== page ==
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Old 10-29-2012, 10:41 AM   #88
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Well, it's not like the "bad luck" started there. Ask the Chinese, the Koreans, or the residents of Oahu if there is more to the story.
My comment was meant in the context that war and mayhem are not good for the early retiree living of his investments. (this is the ER forum right?) It was certainly not meant as any sort of endorsement of the Japanese policies prior or during WWII and I'm sorry you interpreted my comment in that fashion. As my son likes to say "relax"
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Old 10-29-2012, 03:39 PM   #89
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My comment was meant in the context that war and mayhem are not good for the early retiree living of his investments. (this is the ER forum right?) It was certainly not meant as any sort of endorsement of the Japanese policies prior or during WWII and I'm sorry you interpreted my comment in that fashion. As my son likes to say "relax"
What some see as "bad luck" others see as another in a string of events that are not "luck" but the result of clear cause and effect. That's all--and maybe there are lessons for us in that.
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Old 10-30-2012, 03:30 AM   #90
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there is one thing in kitces calculations as far as the minimum return you need to get over a 15 year period to have the 4% rule survive i dont follow.

he says we need to get 1% real return on our portfolio and figured bonds at zero real return because the 10 year is at around 2% and inflation is at 2% .

so he points out its just equities runnng with the ball and they need the 1%

but as inflation rises that real return of zero on that bond is now negative so it should be increasing the demand on the equities portion to have to produce more than 1% real return on equities to compensate for negative real return on bonds.

4% inflation could have that bond at -50% real return . that would take almost 2% real return over 15 years not 1% to bring the portfolio back in line..

considering we have not had a 1% real return on the s&p 500 for 12 years that is a tall order .


am i missing something here ?

What Returns Are Safe Withdrawal Rates REALLY Based Upon? - kitces.com | Nerd's Eye View
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Old 10-30-2012, 07:04 AM   #91
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I was once curious and modeled the implicit rates of return needed to support a 4% WR over 30 years and 40 years assuming inflation was 3%. The result was 4.05% (1.05% real return) for a 30 year time horizon and 5.42% (2.42% real return) for a 40 year time horizon.

Different inflation rates don't make a huge difference. For the 30 year time horizon inflation rates of 0-5% resulted in required real rates of return of 0.93-1.22%. For the 40 year time horizon inflation rates of 0-5% resulted in required real rates of return of 2.52-2.35%.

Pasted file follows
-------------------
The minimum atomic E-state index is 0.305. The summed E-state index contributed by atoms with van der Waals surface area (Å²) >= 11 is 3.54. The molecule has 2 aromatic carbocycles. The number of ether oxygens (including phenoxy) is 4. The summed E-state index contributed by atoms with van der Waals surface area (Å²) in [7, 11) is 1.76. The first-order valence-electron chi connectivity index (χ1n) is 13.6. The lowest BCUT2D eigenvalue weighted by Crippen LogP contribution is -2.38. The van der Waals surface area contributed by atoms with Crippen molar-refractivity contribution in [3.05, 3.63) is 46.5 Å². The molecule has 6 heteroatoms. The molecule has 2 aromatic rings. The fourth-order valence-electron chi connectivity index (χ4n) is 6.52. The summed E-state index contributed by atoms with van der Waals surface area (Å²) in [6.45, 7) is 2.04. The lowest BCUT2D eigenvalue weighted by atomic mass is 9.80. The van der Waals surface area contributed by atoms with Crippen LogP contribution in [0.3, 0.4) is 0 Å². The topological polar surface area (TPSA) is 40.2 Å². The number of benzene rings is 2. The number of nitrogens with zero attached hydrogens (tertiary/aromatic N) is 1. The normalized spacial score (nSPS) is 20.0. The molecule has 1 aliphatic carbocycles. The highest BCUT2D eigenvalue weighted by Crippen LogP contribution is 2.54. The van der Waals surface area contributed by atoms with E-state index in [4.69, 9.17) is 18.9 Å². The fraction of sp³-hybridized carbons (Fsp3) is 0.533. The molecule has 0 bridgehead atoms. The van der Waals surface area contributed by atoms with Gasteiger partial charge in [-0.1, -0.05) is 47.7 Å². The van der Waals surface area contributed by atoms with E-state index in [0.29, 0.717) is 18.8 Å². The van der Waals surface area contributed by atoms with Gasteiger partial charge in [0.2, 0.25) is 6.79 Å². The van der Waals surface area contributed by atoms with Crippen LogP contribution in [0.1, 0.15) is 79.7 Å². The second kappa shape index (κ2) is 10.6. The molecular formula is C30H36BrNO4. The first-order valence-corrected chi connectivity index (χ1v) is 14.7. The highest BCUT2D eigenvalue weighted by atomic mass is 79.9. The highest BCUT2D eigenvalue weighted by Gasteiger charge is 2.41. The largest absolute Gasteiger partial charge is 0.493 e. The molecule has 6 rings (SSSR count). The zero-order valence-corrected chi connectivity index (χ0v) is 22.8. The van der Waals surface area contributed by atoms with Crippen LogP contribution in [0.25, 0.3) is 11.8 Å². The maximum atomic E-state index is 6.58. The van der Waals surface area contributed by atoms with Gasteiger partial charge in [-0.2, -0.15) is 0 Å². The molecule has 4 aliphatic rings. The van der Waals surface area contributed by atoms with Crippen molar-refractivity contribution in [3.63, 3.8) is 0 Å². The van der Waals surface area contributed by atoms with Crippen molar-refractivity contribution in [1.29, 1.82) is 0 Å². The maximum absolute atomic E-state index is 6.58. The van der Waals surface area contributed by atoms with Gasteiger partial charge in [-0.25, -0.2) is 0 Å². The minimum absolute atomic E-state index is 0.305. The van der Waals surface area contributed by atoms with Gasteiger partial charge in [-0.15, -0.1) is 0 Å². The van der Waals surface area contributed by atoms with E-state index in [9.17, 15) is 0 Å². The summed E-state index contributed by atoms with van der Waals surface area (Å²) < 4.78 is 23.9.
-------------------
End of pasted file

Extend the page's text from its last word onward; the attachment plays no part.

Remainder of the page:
The historical investment return for a 60/40 mix of stocks and bonds from 1926-2011 was 8.6% so I figured even if there really is a new normal that I was probably safe considering my WR is lower than 4% and there is some flexibility in my expenses.
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Old 10-30-2012, 07:21 AM   #92
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exactley my thinking. the swr rate is safe because with the higher stock allocation its not the rate that takes a hit its the pile of money in most cases thats left over that does.
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Old 10-30-2012, 07:39 AM   #93
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considering we have not had a 1% real return on the s&p 500 for 12 years that is a tall order .

am i missing something here ?

What Returns Are Safe Withdrawal Rates REALLY Based Upon? - kitces.com | Nerd's Eye View
I think after a long period of low real returns on equities, it might be reasonable to expect a better real return going forward. But maybe not on the S&P500. Might need to diversify a bit more......



Note that in the above GMO 7 year forecast "US Bonds" are US Govt Bonds, and there is no forecast for US Corporate bonds which will probably do better (not being so oversold).

Bogle is predicting 4.5% real return on equities, so that would take care of the whole portfolio if you held at least 50% equities.
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Old 10-30-2012, 08:54 AM   #94
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I think part of his assumptions are based on using PE10, and when PE10 is historically low going forward should produce good market returns, a period of weak performance tends to lead to a period of good returns.